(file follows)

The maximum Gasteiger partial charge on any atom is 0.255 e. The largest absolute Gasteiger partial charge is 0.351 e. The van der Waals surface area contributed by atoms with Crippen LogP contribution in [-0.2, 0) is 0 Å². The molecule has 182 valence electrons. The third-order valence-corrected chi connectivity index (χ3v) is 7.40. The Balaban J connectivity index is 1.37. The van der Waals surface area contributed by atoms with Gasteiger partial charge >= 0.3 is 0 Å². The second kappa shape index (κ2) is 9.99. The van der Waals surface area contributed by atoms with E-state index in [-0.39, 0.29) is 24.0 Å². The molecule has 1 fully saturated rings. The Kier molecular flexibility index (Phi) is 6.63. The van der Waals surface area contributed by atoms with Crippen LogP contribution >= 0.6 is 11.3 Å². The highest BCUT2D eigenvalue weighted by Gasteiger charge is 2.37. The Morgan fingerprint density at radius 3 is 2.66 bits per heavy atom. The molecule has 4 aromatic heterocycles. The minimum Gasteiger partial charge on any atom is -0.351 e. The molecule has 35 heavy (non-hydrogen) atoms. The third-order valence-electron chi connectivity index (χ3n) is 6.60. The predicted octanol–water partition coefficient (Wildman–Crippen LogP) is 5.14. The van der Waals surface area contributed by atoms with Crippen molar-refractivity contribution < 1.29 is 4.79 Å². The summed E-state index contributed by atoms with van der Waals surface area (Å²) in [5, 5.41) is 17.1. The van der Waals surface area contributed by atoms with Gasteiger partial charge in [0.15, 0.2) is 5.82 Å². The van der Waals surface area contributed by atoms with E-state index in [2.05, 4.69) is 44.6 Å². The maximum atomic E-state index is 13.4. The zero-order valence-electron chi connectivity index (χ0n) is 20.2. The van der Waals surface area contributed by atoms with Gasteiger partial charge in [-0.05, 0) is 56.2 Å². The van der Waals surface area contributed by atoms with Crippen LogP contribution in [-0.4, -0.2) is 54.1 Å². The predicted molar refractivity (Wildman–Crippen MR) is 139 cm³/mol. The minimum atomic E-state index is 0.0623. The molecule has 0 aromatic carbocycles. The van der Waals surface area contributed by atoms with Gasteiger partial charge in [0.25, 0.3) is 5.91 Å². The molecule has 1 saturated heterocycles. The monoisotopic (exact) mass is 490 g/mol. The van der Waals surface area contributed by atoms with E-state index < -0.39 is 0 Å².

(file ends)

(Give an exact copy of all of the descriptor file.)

The maximum Gasteiger partial charge on any atom is 0.255 e. The largest absolute Gasteiger partial charge is 0.351 e. The van der Waals surface area contributed by atoms with Crippen LogP contribution in [-0.2, 0) is 0 Å². The molecule has 182 valence electrons. The third-order valence-corrected chi connectivity index (χ3v) is 7.40. The Balaban J connectivity index is 1.37. The van der Waals surface area contributed by atoms with Gasteiger partial charge >= 0.3 is 0 Å². The second kappa shape index (κ2) is 9.99. The van der Waals surface area contributed by atoms with E-state index in [-0.39, 0.29) is 24.0 Å². The molecule has 1 fully saturated rings. The Kier molecular flexibility index (Phi) is 6.63. The van der Waals surface area contributed by atoms with Crippen LogP contribution >= 0.6 is 11.3 Å². The highest BCUT2D eigenvalue weighted by Gasteiger charge is 2.37. The Morgan fingerprint density at radius 3 is 2.66 bits per heavy atom. The molecule has 4 aromatic heterocycles. The minimum Gasteiger partial charge on any atom is -0.351 e. The molecule has 35 heavy (non-hydrogen) atoms. The third-order valence-electron chi connectivity index (χ3n) is 6.60. The predicted octanol–water partition coefficient (Wildman–Crippen LogP) is 5.14. The van der Waals surface area contributed by atoms with Crippen molar-refractivity contribution < 1.29 is 4.79 Å². The summed E-state index contributed by atoms with van der Waals surface area (Å²) in [5, 5.41) is 17.1. The van der Waals surface area contributed by atoms with Gasteiger partial charge in [0.15, 0.2) is 5.82 Å². The van der Waals surface area contributed by atoms with E-state index in [2.05, 4.69) is 44.6 Å². The maximum atomic E-state index is 13.4. The zero-order valence-electron chi connectivity index (χ0n) is 20.2. The van der Waals surface area contributed by atoms with Gasteiger partial charge in [-0.05, 0) is 56.2 Å². The van der Waals surface area contributed by atoms with Crippen LogP contribution in [-0.4, -0.2) is 54.1 Å². The predicted molar refractivity (Wildman–Crippen MR) is 139 cm³/mol. The minimum atomic E-state index is 0.0623. The molecule has 0 aromatic carbocycles. The van der Waals surface area contributed by atoms with Gasteiger partial charge in [0.25, 0.3) is 5.91 Å². The molecule has 1 saturated heterocycles. The monoisotopic (exact) mass is 490 g/mol. The van der Waals surface area contributed by atoms with E-state index < -0.39 is 0 Å².